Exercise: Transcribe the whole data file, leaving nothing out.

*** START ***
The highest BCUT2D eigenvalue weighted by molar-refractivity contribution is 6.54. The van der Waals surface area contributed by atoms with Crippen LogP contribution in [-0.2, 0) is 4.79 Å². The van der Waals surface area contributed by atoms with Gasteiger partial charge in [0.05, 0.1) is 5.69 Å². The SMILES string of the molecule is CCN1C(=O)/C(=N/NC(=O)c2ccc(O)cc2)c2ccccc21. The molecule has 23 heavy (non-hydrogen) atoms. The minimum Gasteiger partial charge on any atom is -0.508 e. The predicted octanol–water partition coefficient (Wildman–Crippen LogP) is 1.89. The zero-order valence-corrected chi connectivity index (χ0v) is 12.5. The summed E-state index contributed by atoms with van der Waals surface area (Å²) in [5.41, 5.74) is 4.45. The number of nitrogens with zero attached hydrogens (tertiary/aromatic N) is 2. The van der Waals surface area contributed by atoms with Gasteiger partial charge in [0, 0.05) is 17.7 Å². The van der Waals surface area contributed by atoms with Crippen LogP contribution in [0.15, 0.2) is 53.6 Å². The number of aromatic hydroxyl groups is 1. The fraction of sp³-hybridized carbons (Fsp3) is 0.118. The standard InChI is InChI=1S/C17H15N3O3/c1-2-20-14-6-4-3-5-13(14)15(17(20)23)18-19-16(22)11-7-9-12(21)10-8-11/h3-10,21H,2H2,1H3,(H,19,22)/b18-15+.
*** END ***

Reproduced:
The highest BCUT2D eigenvalue weighted by molar-refractivity contribution is 6.54. The van der Waals surface area contributed by atoms with Crippen LogP contribution in [-0.2, 0) is 4.79 Å². The van der Waals surface area contributed by atoms with Gasteiger partial charge in [0.05, 0.1) is 5.69 Å². The SMILES string of the molecule is CCN1C(=O)/C(=N/NC(=O)c2ccc(O)cc2)c2ccccc21. The molecule has 23 heavy (non-hydrogen) atoms. The minimum Gasteiger partial charge on any atom is -0.508 e. The predicted octanol–water partition coefficient (Wildman–Crippen LogP) is 1.89. The zero-order valence-corrected chi connectivity index (χ0v) is 12.5. The summed E-state index contributed by atoms with van der Waals surface area (Å²) in [5.41, 5.74) is 4.45. The number of nitrogens with zero attached hydrogens (tertiary/aromatic N) is 2. The van der Waals surface area contributed by atoms with Gasteiger partial charge in [0, 0.05) is 17.7 Å². The van der Waals surface area contributed by atoms with Crippen LogP contribution in [0.15, 0.2) is 53.6 Å². The number of aromatic hydroxyl groups is 1. The fraction of sp³-hybridized carbons (Fsp3) is 0.118. The standard InChI is InChI=1S/C17H15N3O3/c1-2-20-14-6-4-3-5-13(14)15(17(20)23)18-19-16(22)11-7-9-12(21)10-8-11/h3-10,21H,2H2,1H3,(H,19,22)/b18-15+.